Emanuel’s policies are symptomatic of a much larger war against teachers, public goods and the social contract. We increasingly live in societies based on the vocabulary of “choice” and a denial of reality – a denial of massive inequality, social disparities, the irresponsible concentration of power in relatively few hands and a growing machinery of social death and culture of cruelty. 4. As power becomes global and is removed from local and nation-based politics, more and more individuals and groups are being defined by a free-floating class of ultra-rich and corporate power brokers as disposable, redundant, and irrelevant. Consequently, there are a growing number of people, especially young people, who increasingly inhabit zones of hardship, suffering and terminal exclusion. Power has lost its moorings in democratic institutions and removes itself from any sense of social, civic and political responsibilities. Mayor Emanuel, along with his neoliberal political allies, occupies the dead zone of capitalism – a zone marked by a ruthless indifference to the suffering of others and self-righteous coldness that makes human beings superfluous and unwanted. At the same time, this zone of capital accumulation and dispossession destroys those public spheres and collective structures such as public and higher education that are capable of resisting the logic of the pure market and the anti-democratic pressures it imposes on American society. Peter Brogan sums it up well in his analysis of the forces behind the current attacks on teachers and public education. He writes that the neoliberal agenda behind such attacks has:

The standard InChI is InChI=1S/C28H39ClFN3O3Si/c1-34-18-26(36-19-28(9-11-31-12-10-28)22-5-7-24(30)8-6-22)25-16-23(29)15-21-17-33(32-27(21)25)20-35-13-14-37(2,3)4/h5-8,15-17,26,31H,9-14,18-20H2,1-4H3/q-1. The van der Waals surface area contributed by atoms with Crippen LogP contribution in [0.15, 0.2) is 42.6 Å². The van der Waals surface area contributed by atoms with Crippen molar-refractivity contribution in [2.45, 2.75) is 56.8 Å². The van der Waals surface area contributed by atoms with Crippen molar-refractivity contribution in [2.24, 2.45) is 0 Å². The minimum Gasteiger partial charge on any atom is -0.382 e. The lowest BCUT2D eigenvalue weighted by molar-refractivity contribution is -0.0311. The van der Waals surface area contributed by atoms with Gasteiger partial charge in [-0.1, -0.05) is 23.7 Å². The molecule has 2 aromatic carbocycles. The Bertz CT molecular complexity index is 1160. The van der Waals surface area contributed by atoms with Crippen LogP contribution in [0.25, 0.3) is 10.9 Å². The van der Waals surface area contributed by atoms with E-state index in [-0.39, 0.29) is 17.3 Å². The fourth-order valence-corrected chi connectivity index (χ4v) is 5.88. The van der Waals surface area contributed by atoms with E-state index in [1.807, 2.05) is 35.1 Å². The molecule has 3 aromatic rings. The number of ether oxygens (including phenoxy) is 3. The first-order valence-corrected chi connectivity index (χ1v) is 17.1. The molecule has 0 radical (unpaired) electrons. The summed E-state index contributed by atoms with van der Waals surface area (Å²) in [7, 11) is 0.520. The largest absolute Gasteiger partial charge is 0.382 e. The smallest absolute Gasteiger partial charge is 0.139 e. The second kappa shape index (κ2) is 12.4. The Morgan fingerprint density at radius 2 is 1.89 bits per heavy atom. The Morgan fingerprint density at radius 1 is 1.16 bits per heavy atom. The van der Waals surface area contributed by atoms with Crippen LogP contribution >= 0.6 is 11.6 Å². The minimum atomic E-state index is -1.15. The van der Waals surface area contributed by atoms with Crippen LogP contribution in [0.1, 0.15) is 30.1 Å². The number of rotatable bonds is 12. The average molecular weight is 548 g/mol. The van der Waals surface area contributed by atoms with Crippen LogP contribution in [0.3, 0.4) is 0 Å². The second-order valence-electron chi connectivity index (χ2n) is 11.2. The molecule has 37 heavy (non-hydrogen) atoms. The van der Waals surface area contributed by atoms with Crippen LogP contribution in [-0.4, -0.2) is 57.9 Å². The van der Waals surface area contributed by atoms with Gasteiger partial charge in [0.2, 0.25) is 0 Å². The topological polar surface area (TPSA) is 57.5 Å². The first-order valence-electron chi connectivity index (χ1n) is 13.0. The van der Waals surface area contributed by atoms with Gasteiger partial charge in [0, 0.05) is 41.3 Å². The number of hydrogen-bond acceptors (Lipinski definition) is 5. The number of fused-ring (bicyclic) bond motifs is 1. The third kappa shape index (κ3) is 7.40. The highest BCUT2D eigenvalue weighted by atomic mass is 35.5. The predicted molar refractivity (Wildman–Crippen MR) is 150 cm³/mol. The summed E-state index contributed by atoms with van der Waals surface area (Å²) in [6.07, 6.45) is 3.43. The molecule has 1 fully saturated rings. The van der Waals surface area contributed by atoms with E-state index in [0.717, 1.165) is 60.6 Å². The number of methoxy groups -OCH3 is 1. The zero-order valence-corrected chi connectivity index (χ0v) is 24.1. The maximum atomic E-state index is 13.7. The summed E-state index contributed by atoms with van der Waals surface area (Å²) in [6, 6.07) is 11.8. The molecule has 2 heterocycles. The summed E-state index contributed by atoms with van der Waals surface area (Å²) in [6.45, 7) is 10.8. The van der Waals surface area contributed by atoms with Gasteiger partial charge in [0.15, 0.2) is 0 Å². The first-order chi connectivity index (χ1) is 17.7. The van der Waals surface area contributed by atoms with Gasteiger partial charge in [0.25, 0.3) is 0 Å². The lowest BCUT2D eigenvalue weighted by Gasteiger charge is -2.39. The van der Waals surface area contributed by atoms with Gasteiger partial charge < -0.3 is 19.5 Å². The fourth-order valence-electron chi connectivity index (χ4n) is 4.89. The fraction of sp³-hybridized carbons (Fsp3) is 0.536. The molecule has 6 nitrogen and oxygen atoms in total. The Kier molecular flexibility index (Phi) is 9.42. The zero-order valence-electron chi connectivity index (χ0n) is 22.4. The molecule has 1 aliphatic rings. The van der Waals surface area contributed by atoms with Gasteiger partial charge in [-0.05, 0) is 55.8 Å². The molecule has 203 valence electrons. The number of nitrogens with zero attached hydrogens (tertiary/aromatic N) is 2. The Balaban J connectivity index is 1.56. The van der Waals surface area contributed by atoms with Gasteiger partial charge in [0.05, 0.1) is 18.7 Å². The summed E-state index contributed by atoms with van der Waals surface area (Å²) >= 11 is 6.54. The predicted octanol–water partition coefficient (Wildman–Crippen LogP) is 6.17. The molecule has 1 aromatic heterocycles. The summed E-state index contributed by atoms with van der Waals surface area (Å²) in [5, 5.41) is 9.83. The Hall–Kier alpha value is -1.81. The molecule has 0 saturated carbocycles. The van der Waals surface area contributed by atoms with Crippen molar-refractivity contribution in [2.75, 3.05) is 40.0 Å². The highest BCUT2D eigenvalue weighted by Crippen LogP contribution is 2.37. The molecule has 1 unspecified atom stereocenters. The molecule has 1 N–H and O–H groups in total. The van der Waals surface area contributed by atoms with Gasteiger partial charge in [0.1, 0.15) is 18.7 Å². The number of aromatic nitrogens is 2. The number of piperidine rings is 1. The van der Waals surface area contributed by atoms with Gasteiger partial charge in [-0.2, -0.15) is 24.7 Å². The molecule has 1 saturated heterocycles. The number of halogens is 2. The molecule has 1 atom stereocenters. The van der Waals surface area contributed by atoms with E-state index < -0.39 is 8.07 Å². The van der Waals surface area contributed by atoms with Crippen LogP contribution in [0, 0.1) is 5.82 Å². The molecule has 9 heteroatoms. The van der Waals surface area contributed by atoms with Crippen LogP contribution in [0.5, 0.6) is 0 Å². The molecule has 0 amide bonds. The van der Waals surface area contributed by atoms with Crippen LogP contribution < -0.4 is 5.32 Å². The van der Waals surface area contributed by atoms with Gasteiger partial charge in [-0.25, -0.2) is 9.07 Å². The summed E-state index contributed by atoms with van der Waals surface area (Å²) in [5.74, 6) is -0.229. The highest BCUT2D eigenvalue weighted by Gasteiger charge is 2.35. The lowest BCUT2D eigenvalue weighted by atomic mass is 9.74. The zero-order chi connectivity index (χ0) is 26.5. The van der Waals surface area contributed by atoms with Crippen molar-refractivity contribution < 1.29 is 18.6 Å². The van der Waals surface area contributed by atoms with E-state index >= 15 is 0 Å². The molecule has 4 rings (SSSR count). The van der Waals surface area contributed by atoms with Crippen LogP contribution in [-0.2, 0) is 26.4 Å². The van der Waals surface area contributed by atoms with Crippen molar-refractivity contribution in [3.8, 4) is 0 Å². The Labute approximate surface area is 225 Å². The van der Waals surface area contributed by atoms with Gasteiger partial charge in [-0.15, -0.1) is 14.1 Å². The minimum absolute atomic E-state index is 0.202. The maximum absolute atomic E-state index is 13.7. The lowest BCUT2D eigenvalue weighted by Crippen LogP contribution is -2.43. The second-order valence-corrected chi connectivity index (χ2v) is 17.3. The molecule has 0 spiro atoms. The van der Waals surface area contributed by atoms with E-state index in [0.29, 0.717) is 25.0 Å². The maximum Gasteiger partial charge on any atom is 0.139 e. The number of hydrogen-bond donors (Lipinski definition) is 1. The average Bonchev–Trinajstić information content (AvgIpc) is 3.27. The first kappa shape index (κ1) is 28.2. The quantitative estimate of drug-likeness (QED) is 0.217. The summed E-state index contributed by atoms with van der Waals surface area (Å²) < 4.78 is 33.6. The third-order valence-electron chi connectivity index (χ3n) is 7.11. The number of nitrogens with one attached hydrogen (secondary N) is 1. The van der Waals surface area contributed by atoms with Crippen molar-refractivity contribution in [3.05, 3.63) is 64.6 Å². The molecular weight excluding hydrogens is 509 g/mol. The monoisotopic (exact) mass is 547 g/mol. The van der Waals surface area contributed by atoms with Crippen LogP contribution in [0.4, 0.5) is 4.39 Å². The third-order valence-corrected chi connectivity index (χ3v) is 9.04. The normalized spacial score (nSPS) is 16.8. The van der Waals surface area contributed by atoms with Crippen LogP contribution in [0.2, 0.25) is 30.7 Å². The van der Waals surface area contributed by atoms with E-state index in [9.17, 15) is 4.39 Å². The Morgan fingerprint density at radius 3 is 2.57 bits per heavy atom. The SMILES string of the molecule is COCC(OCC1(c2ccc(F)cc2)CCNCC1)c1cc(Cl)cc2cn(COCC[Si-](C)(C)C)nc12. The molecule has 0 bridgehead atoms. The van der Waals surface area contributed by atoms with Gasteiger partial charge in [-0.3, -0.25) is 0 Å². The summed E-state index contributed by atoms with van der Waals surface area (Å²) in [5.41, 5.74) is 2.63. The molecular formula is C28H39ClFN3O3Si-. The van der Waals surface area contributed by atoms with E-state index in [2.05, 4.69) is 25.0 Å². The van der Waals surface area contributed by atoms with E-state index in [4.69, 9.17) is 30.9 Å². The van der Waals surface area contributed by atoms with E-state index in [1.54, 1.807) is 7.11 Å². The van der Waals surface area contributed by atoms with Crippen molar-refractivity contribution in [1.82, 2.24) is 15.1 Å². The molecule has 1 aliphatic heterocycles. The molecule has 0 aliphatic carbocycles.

been outlined in numerous planning documents from different city administrations, some of which have been drafted by the Commercial Club and have at the center an urban development strategy based on revitalizing the downtown core and prioritizing the financial, real estate and tourist sectors of the economy while at the same time demolishing public housing and schools in order to gentrify historically African American and Latino working class neighborhoods. These transformations are deeply related to the larger structural crisis of capitalism. The background to this is the crisis of profitability that comes to a head in the early 1970s, and the ushering in a period of capitalist regulation known as neoliberalism, marked by savage attacks on unions, workers and working class living standards. Reconstructing the built environment of the city has been absolutely central to all of these changes. This is one attempt to deal with the structural crisis of capitalism at this critical juncture. And destroying unions, and teachers’ unions in particular, have been key to that attempt. 5. […]
* WAL-MART, BANGLADESH AND THE REAL COST OF CHEAP CLOTHES
By Suzanne McGee, The Fiscal Times
The online petitions are multiplying, as consumers worldwide react with shock and horror to last month’s deaths of more than 1,100 garment workers in Bangladesh toiling in conditions that might have made a Victorian-era chronicler cringe. Several of the world’s largest retailers – at least, those of them that happen to be based in Europe – have lined up to sign a legally binding agreement to underwrite the cost of bringing other such factories up to an acceptable workplace standard, and to oversee those repairs and monitor working conditions on an ongoing basis.